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Brilliant, utterly brilliant! There is no better way to describe what the Lions were in becoming the first SA franchise team to win in Galway and in so doing complete a perfect weekend for the local challenge in the United Rugby Championship (URC).

In beating Ulster, the Sharks showed that their much maligned coach John Plumtree had a point when he lamented the fact he’d been denied use until now of his full strength pack. The Stormers produced their customary flair and also their habit of leaving points on the table in comfortably beating Edinburgh. The Bulls were sloppy but were always going to get the job done by banking a full house of log points away against the Dragons.

But it was the Lions that produced the statement performance of the weekend as they confirmed the way the plans appear to be coming together at the Johannesburg union are not a mirage. When there was a shower of criticism on the Sharks coach after the recent loss to the Lions, I felt maybe people were guilty of underestimating just how good the Lions are becoming. The Galway performance surely has now underlined that in indelible ink.

They have a confusing habit of producing their best performances away from home. The two recent trans-Jukskei derbies were a good example of that. At Loftus the Lions were desperately unlucky not to win. A few weeks later when they hosted the Bulls they just weren’t at the races and were well beaten.

At a time where commitment is divided across so many competitions, there will always be questions about whether the Lions have the depth needed to graduate back to where they were a few years ago when they made three Super Rugby finals in a row. It also doesn’t help that the Sharks are starting to treat the Lions as the feeder union that Free State used to be to them (mind you it also works the other way — note how well Sanele Nohamba and Marius Louw have done since moving up the N3).

But the Lions policy of building through backing their youngsters and keeping them together, with a little help from some veterans, does appear to be bearing fruit. Those of us who don’t work that closely with the Lions are often confused by the stories that come out of that region. Such as a year ago when there were rumours of huge dissension within the Lions ranks, only for the Lions to get it together for a win at Loftus that same week.

There was certainly no denying the commitment shown by the Lions players against Connacht, with the rucks and mauls and the defensive hits being carried out with earth shattering intensity.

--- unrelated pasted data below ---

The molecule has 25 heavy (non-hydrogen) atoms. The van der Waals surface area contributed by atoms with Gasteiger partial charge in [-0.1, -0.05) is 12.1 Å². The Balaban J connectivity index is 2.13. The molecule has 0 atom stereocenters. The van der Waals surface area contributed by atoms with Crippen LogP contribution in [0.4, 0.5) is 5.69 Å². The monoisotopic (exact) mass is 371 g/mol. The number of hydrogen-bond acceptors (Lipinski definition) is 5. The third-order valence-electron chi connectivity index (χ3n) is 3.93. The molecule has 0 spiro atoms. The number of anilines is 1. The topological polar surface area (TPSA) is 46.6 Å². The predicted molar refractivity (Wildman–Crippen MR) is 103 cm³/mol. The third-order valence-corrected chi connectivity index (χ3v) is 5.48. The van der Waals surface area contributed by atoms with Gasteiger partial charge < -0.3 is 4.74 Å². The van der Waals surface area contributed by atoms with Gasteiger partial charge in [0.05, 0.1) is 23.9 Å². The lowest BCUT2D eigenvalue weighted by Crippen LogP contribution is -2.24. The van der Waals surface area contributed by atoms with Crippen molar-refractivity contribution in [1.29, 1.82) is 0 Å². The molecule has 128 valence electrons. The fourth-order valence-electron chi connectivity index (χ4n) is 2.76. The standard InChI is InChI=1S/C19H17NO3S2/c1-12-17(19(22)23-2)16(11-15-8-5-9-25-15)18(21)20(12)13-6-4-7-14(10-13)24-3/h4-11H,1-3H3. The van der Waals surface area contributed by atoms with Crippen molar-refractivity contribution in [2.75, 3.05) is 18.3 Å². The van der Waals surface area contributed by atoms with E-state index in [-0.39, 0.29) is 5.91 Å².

When they went down to 14 men after 16 minutes to one of those unfortunate red cards that are a blight on the modern game, you wouldn’t have given the Lions much hope of winning at a venue no SA team had won at since Jake White’s Springboks won a warm-up game there before the 2007 World Cup.

Maybe Connacht thought so too, for they seemed shell-shocked by the Lions’ energy and physicality, the pace with which they executed their plays. When what initially looked like a good try to Nohamba shortly before halftime was cancelled by the TMO, it felt like that might be the chance gone for the Lions. Surely Connacht would regroup and make their numerical advantage count in the second half.

The hosts did win more ball in the third quarter, but the Lions’ defence just refused to budge. And once they’d crossed for an intercept try to put daylight between the teams, it was one-way traffic after that, with the Lions drawing away with some sublime attack.

The win puts the Lions into the top eight with just six games to go. They have another away game against Ospreys to play this weekend and then it is back to the dry, rarefied atmosphere of Johannesburg until early June, which is when they finish off their campaign with what could well become a decisive derby against the Stormers in Cape Town.

If the Lions can become more consistent than they have been at making the altitude advantage they enjoy on their home ground count for them, there is no reason that game can’t be a quasi play-off for a place in the top four and home ground advantage in the quarterfinal.

The Stormers are looking good for a top-four spot and will be favoured to make it if they beat Ulster in Cape Town on Saturday, but there is only one point separating the fifth-placed Stormers from the eighth-placed Lions. Both teams are playing great rugby and while the Glasgow Warriors will have other ideas, they do still have to come to SA, as do fourth-placed Munster. All of which suggests it’s not completely beyond the realms of possibility there could be three SA teams in the top four when the season ends.

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